Wildlife, such as birds and mice, can enter homes through dryer vents. However, securing this entry point requires great care. Secure dryer vents improperly and you have created conditions to start a fire. Say you use 1/4-inch hardware cloth to secure the opening. That screen reduces the air flow and allows lint to collect on the screen. As the dryer heats up it can ignite the lint and voila, you have a fire. According to Consumer Reports (Jan 2011 p. 3), lint filled dryer ducts cause 4,500 fires a year in the U.S. alone.
Safety Caution with Dryer Vents
Before securing your dryer vent, be sure to consult local and state codes. My understanding is that some states forbid any screening of dryer vents. In these cases, the best you can do is to be sure that you are using an aluminum dryer vent hose and not the vinyl to at least keep the mice from entering the home.
For those locations where you can secure your dryer vents, then consider this device. It uses a ball that is pushed out of the way as the dryer runs then gravity drops back down when the dryer stops. No screens but still prevents animal entry.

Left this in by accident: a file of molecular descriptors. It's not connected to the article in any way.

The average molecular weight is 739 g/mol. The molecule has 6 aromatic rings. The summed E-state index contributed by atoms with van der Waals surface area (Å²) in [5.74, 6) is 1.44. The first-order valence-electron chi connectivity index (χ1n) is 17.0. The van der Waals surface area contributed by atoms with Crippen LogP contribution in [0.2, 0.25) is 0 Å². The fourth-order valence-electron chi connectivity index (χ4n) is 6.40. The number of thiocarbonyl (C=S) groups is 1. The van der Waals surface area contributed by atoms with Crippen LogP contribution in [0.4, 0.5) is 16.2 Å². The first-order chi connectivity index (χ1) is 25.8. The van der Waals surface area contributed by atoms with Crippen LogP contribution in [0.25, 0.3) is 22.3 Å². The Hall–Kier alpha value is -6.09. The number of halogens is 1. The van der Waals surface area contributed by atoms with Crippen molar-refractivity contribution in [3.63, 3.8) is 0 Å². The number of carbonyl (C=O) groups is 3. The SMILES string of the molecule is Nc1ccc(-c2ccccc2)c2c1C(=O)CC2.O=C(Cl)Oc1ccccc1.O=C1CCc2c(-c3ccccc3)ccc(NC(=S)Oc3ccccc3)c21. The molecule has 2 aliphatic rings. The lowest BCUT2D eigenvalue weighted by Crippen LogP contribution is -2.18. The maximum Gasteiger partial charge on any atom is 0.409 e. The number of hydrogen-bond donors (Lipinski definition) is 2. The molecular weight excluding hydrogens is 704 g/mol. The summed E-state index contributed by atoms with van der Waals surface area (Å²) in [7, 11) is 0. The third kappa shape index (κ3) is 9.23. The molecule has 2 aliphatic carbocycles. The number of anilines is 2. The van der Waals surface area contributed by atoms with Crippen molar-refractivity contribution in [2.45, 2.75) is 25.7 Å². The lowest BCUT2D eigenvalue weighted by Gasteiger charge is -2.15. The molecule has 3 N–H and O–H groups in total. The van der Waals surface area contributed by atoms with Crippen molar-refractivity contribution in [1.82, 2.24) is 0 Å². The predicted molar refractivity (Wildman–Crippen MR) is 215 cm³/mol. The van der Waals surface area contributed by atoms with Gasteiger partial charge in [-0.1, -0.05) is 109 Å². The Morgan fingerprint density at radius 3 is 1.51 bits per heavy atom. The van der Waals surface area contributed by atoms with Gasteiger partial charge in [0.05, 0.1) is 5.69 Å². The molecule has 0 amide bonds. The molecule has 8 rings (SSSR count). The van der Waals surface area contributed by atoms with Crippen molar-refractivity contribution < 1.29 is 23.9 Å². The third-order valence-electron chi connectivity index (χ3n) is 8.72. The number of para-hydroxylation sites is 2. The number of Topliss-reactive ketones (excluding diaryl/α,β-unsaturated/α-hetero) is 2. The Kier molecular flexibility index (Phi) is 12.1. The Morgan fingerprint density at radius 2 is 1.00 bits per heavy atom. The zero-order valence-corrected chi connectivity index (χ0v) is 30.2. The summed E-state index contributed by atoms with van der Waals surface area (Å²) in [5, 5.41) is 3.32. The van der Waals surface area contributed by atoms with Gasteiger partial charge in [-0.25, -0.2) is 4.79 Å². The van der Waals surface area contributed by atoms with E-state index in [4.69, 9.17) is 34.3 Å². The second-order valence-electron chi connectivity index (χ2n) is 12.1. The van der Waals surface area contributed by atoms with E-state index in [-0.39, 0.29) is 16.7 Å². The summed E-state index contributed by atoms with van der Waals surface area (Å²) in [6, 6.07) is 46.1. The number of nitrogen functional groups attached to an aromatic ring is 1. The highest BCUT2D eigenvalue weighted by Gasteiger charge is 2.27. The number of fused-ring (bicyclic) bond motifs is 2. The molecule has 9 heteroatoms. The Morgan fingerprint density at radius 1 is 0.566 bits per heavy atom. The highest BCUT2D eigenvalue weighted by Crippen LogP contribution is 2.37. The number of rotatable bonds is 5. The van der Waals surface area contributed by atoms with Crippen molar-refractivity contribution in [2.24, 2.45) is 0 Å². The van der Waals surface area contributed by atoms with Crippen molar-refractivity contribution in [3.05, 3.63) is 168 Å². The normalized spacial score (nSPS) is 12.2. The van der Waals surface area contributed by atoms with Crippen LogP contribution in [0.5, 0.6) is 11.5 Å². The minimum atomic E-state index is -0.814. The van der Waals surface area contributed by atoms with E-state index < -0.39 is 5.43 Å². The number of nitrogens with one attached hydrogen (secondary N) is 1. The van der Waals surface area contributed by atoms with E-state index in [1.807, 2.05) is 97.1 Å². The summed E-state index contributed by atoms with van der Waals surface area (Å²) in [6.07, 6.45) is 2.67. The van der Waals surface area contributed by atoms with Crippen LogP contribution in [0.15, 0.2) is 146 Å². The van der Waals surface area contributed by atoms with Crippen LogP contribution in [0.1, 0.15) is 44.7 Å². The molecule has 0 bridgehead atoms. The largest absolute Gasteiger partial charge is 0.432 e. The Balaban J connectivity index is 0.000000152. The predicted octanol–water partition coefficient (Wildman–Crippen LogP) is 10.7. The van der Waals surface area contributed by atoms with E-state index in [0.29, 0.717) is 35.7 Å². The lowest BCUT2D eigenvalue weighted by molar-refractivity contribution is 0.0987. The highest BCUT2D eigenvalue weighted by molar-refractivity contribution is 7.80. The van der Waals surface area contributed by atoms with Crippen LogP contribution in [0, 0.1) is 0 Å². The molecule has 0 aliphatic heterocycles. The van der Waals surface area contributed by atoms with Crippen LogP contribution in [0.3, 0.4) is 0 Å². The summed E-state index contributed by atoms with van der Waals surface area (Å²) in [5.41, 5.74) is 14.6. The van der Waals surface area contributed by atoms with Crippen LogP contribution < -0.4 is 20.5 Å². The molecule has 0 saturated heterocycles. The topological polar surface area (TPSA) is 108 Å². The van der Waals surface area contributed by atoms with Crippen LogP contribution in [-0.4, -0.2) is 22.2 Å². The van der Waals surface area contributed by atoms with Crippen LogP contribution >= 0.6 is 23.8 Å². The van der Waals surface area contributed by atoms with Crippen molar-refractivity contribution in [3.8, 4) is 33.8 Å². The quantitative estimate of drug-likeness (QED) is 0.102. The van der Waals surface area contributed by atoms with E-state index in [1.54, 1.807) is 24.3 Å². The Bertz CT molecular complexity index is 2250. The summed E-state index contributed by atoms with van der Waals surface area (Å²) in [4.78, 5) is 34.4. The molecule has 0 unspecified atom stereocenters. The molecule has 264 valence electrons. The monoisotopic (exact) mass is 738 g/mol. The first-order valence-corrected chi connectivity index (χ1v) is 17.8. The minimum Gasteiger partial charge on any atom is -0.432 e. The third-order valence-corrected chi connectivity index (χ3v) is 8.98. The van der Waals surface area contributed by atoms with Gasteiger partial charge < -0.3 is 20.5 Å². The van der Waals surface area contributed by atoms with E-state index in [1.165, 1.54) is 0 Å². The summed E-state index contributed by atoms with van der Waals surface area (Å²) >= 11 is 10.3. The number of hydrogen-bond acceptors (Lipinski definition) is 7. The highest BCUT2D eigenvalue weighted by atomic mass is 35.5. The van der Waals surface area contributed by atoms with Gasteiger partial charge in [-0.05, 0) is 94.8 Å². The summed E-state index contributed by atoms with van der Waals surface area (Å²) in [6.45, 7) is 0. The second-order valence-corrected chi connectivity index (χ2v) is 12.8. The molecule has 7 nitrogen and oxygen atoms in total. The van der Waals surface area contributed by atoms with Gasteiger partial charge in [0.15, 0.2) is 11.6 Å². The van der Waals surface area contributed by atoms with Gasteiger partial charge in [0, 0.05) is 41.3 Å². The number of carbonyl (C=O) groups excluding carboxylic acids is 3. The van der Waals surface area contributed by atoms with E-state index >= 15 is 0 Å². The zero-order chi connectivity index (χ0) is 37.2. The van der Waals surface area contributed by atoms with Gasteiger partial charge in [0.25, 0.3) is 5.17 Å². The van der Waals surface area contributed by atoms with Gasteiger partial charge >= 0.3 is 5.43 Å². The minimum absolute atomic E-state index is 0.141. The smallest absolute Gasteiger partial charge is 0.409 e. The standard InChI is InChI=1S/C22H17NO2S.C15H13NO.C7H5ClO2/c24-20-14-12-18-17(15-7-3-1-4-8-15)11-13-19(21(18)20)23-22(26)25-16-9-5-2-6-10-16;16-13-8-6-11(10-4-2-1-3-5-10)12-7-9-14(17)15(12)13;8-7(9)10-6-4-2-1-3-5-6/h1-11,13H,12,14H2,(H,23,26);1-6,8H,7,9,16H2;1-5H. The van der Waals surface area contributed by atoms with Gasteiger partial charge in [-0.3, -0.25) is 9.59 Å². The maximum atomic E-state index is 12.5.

Finally, be sure to monitor the device to ensure it continues to work properly. Daily following the install then weekly or monthly as your findings dictate.
Of course, don’t forget to have it cleaned regularly. Dryer vents that become blocked with lint can burn out the temperature sensor or worse, cause a fire.Stephen M. Vantassel, CWCP, ACE, is the owner of Wildlife Control Consultant, LLC. He helps people restore their balance with nature through publishing, training, consulting, and the internet. He has published numerous articles in trade and academic publications (http://kingsdivinity.academia.edu/StephenMVantassel) along with several books (https://wildlifecontrolconsultant.com/store-2/). Listen to his podcast at PestGeek Podcast (https://pestgeekpodcast.com/). He is a sought after speaker and trainer. If you would like to have Stephen speak at your event or use his consultation services, send an e-mail to firstname.lastname@example.org. Copyright All postings are the property of Stephen M. Vantassel and Wildlife Control Consultant, LLC. Text (not images) may be reprinted in non-profit publications provided that the author and website URL is included. If images wish to be used, explicit and written permission must be obtained from Wildlife Control Consultant, LLC.